Public should learn to cope with & prevent dengue mosquito: Dr Orooj

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MCI/CDA Health Directorate took measures on war-footing to counter, control epidemic

Zubair Qureshi

People need to learn how to cope with and prevent dengue mosquito as it is going to stay here. A number of preventive measures however, which are simple and quite handy, can be of great help in combating dengue virus and saving our houses and neighbourhood from it.
Director General, MCI / Capital Development Authority’s (CDA) Health Services Dr Hasan Orooj said this during an interview with Pakistan Observer.
In the past four months, when a surge was noticed in cases of dengue fever CDA health directorate remained quite active and took a number of measures on scientific basis to deal with the epidemic.
This was the time when dengue outbreak seemed to have gone out of control. As head of the health directorate, Dr Orooj remained actively engaged in fighting dengue virus on multiple fronts and succeeded in containing the dengue virus to a comparatively low level or otherwise it would have mounted many times.
“The entire staff of the Directorate of Health Service (DHS) including myself did not avail weekly public holidays and Health directorate’s 29 teams kept surveying, fumigating, spraying in urban areas of Islamabad where dengue was reported,” said Dr Orooj.
Dengue fever is a mosquito-borne disease. It is not uncommon phenomenon in Pakistan. It affects a certain region in various time cycles. Pakistan was earlier hit by dengue in 2011 and then in 2014 however, this year, its outbreak was quite high for the health experts. It is pertinent to mention he said that Urban Islamabad has atleast 5-10 times less as compared tomrural Islamabad anmd Rawalpindi. The key is utilization of Winters Window period and High Risk Mapping of the vulnerable areas.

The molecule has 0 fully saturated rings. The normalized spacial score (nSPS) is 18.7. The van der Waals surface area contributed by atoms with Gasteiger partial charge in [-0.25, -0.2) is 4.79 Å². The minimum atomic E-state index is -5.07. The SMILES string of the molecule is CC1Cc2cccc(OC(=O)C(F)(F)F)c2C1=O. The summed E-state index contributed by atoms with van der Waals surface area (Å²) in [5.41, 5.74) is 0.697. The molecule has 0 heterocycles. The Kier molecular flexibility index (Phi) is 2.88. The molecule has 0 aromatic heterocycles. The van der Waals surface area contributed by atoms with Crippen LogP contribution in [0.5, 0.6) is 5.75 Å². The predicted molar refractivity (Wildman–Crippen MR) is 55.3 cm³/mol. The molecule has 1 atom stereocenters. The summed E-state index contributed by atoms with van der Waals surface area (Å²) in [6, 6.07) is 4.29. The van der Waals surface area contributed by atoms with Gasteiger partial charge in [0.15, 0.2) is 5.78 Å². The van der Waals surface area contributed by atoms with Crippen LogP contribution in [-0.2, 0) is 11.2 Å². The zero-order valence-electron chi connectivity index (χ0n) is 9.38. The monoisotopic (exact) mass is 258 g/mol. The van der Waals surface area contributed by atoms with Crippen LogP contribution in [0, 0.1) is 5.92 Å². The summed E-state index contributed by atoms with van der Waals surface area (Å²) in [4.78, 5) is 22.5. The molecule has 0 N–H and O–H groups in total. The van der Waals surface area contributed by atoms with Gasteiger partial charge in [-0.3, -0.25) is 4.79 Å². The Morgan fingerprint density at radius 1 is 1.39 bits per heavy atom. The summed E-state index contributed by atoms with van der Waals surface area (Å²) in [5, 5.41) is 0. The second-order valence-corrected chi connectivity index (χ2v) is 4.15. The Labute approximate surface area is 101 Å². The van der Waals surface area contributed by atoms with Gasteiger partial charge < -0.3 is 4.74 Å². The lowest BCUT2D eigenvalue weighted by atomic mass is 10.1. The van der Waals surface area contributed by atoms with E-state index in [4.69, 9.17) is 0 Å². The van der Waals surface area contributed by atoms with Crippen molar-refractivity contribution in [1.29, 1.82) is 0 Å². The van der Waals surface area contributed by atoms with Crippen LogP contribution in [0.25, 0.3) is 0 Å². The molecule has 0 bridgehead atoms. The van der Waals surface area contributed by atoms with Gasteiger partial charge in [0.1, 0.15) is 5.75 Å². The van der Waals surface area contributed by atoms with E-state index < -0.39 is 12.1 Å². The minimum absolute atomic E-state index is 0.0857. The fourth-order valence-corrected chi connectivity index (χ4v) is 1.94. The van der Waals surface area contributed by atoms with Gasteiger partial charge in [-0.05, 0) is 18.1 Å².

We were expecting it to repeat in 2017 or 2018, said Dr Orooj.
According to Dr Orooj, after dengue outbreak, Special Assistant to Prime Minister on Health Dr Zafar Mirza took immediate notice of the situation and daily held meetings with all stakeholders, hospitals, district administration and enforcement people to effectively. It is because of his personal interest and participation in implementing anti-dengue strategy that dengue was effectively controlled.
Dr Orooj admitted that low temperature also contributed to fall in number of dengue cases, however, he asserted the government too, took the bull by the horn and carried out scientific measures to erase dengue mosquito breeding places from various urban and rural localities of Islamabad.
We in the early years 2011 at the MCI / CDA level had constituted a Public Health Forum taking all stakeholders on board andOcarried out mapping of Islamabad according to level of incidence.
“This mapping done by DHS, MCI/CDA contributed a great deal to lowering number of dengue cases in urban areas,” said Dr Urooj.
We divided Islamabad into three sections: low risk areas, moderate risk areas and high risk area and made a strategy accordingly. Sector G-7 was found to be the high risk area as maximum number of dengue cases were reported from there. Addionally DHS teams took samples from the sector and carried out detailed microplanning. Besides, fumigation, sprays and fogging were also carried out there on daily basis so that dengue mosquitoes’ larva could not be grown there, he said.
In total, DHS teams have done fumigation in 32,840 spots and fogging in 19,375 places, he said. Besides we have distributed around 86,000 dengue-awareness brochures among public, he added.
About dengue, Dr Orooj said the disease epidemiology was complex in nature and patterns of disease transmission, was influenced by many factors including weather and environmental changes. NIH needs to do research on dengue and try to prepare indigenous vaccine, said Dr Orooj.
Dr Hasan Orooj urged the residents of Islamabad to take a few simple measures including ensuring wire gauze on their windows, doors and make sure water is not left in the open as dengue mosquito lays eggs in clean and uncovered water. Uncovered water is the best breeding place of dengue fever, said DG Health.
He also called upon the public to wear full-sleeve shirts and use mosquito repellents while going outside. Whether we accept it or not, dengue mosquito is there to stay and we only need to learn to live with it and take in-time preventive measures, he concluded.

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